Every woman’s body – inside and out – is as unique as her fingerprint. Some of us are good at squats (that would NOT be me) and some of us live for box jumps. Have you ever looked at the athlete next to you and think “Yeah, I’m in good shape -I’ve got this” only to realize that that athlete next to you, who is old enough to be your mom, just rowed circles around you; but you think to yourself, “Well, at least I’m good at pull-ups!”
I have been doing CrossFit for only 2 years, but one thing I have learned to appreciate is that each and every athlete has an “athletic cache” which includes her unique strengths and weaknesses as well as her unique response to physical and nutritional challenges. Finding that magical combination of exercise, nutrition and emotional and mental well-being that takes us off our plateaus into that better version of ourselves is the Holy Grail of our personal fitness goals.
Sometimes that journey is a bumpy one. We have all felt defeated after a tough WOD and felt crappy doing a nutritional challenge. However, other times when we ARE successfully seeing change in our performance and body composition, some unexpected – and sometimes concerning – changes are happening inside of our bodies. Here, we begin to talk about these changes and raise awareness of them so they can be managed.
The Female Athlete Triad1
The Female Athlete Triad was originally defined in an American College of Sports Medicine position statement published in 19972 and has since evolved to be recognized as 3 components that each exist on a spectrum from optimal health to disease: menstrual function, bone mineral density (BMD) and energy availability (EA). An athlete may experience one, two or all three of these components. Younger athletes (< age 32), especially adolescents, are particularly vulnerable because these early years are when peak bone mineral density is being established. Interference with this process can put an athlete at risk of osteoporosis and stress fractures. Menstrual cycle irregularity can also affect child bearing because ovulation is directly related to a regular menstrual cycle. When cycles become irregular, ovulation occurs less frequently and conception can become more difficult.
When the components of the triad occur on the “disease” end of the spectrum and persist for long periods of time, there is evidence that the risk of cardiovascular disease is increased. Imagine all the work that goes into your best 2K row time could actually be putting your heart at risk if done to excess! In more extreme cases where menstrual cycles are absent for an extended timeframe, the risk of pre-cancerous changes in the uterus is also increased. Fortunately, with awareness and health care providers knowledgeable in the unique challenges of female athletes, the female athlete triad can be very effectively managed.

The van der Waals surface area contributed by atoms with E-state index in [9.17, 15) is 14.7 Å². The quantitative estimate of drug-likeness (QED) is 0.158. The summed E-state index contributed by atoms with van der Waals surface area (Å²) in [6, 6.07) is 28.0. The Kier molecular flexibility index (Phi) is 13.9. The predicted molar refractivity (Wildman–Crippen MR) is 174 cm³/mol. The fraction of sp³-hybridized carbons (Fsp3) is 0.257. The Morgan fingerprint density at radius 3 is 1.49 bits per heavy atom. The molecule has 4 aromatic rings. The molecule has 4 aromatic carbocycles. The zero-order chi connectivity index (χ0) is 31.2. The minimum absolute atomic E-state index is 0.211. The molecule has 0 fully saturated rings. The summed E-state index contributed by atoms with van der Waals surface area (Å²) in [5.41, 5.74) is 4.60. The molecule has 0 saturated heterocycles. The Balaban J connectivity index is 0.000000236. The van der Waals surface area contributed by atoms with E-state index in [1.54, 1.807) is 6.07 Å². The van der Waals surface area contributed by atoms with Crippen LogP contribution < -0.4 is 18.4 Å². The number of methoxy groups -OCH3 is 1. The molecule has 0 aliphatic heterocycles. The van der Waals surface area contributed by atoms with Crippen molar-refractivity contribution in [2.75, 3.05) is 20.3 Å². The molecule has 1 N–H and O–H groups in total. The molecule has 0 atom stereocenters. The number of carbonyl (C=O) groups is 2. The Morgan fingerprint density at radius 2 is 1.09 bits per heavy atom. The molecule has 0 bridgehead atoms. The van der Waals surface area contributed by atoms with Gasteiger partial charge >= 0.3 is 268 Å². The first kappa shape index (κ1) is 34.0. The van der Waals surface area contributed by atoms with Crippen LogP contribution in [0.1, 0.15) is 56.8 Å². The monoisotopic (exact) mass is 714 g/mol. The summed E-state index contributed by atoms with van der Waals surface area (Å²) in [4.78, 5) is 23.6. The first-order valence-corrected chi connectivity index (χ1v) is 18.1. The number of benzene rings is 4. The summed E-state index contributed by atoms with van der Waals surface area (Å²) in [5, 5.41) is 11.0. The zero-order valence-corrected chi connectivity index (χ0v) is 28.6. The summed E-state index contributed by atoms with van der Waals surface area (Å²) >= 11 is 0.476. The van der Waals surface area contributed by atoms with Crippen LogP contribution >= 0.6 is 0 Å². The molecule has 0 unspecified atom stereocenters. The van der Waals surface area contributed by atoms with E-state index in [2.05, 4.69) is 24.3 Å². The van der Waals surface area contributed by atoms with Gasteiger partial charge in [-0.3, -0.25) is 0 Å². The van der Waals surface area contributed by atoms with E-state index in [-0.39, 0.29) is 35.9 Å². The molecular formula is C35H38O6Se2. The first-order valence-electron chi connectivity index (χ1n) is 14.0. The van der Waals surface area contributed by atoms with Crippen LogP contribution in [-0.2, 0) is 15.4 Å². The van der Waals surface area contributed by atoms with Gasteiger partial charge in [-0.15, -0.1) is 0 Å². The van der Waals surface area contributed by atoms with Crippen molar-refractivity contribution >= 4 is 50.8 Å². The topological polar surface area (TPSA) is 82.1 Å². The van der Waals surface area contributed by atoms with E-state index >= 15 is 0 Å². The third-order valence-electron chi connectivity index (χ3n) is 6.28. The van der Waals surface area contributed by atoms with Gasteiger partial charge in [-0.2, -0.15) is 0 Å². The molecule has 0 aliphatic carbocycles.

Energy availability (EA) is defined as daily dietary energy intake minus daily exercise expenditure corrected for lean body mass; or more simply put, “energy in” minus “energy out”. When dietary intake is insufficient to keep up with energy expenditure, the body may reach a threshold where one or more components of the female athlete triad become apparent. This imbalance can occur from overt eating disorders like anorexia nervosa or bulimia, however very commonly can occur simply with insufficient caloric intake or an imbalance of macronutrients (“macros”) in one’s diet. What is challenging is that there is no “one size fits all”. Two gymnasts could train the same way, be on the same nutritional program with the same body mass index with dramatically different effects on their individual physiologies. The “nutritional prescription” to balance “energy in” and “energy out” for a specific athlete and her training program is often achieved with educated trial and error by the athlete herself or with the help of a sports nutritionist, CrossFit Coach and/or health care providers specializing in the special needs of athletes. Achieving this balance is critically important for staying on the “optimal health” end of the spectrum.
The physiologic changes associated with the female athlete triad can affect any athlete from the beginner to the elite level. A formerly obese woman who has become healthier and fitter losing body fat and gaining muscle mass can experience these changes the same way as an elite athlete trying to take her performance to the next level. But with increased awareness about the unique challenges that female athletes of all levels face, the better we can navigate the bumps that we may encounter in our fitness journey.
About the author:
Carla M. DiGirolamo, MD, PhD is a Board Certified Reproductive Endocrinologist taking new patients at Boston IVF, Waltham, MA and is credentialed as a Level 1 CrossFit Trainer, Les Mills certified group fitness instructor and is a member of CrossFit Health – a worldwide organization of physicians who CrossFit created by CrossFit Founder, Greg Glassman in his quest to cure the world of chronic disease. In addition to helping patients build their families, Dr. DiGirolamo’s special interest is managing the unique reproductive/endocrine challenges of female athletes.
- Weiss Kelly, AK et al.; Pediatrics 2016; 138(2) e-pub
- Otis, CL et al.; Med Sci Sports Exerc. 1997;29(5):i-ix